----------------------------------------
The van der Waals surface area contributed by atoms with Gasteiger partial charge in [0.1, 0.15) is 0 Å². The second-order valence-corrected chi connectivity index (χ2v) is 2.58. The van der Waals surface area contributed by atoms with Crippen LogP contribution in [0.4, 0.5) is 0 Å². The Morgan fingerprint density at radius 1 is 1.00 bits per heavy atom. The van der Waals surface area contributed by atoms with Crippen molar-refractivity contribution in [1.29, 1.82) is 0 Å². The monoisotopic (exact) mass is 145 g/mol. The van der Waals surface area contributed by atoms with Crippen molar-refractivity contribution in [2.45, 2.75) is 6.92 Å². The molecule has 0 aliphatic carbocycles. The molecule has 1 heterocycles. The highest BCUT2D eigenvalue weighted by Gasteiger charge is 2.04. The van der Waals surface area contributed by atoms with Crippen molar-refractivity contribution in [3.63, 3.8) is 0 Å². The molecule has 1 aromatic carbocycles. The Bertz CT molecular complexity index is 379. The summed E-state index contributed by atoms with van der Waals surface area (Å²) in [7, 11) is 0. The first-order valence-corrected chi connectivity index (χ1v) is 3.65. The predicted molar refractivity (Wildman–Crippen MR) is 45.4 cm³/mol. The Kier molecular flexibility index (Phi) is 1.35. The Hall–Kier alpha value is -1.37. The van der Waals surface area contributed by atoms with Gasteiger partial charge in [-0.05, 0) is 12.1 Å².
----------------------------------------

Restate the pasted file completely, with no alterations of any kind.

The van der Waals surface area contributed by atoms with Gasteiger partial charge in [0.1, 0.15) is 0 Å². The second-order valence-corrected chi connectivity index (χ2v) is 2.58. The van der Waals surface area contributed by atoms with Crippen LogP contribution in [0.4, 0.5) is 0 Å². The Morgan fingerprint density at radius 1 is 1.00 bits per heavy atom. The van der Waals surface area contributed by atoms with Crippen molar-refractivity contribution in [1.29, 1.82) is 0 Å². The monoisotopic (exact) mass is 145 g/mol. The van der Waals surface area contributed by atoms with Crippen molar-refractivity contribution in [2.45, 2.75) is 6.92 Å². The molecule has 0 aliphatic carbocycles. The molecule has 1 heterocycles. The highest BCUT2D eigenvalue weighted by Gasteiger charge is 2.04. The van der Waals surface area contributed by atoms with Crippen molar-refractivity contribution in [3.63, 3.8) is 0 Å². The molecule has 1 aromatic carbocycles. The Bertz CT molecular complexity index is 379. The summed E-state index contributed by atoms with van der Waals surface area (Å²) in [7, 11) is 0. The first-order valence-corrected chi connectivity index (χ1v) is 3.65. The predicted molar refractivity (Wildman–Crippen MR) is 45.4 cm³/mol. The Kier molecular flexibility index (Phi) is 1.35. The Hall–Kier alpha value is -1.37. The van der Waals surface area contributed by atoms with Gasteiger partial charge in [-0.05, 0) is 12.1 Å².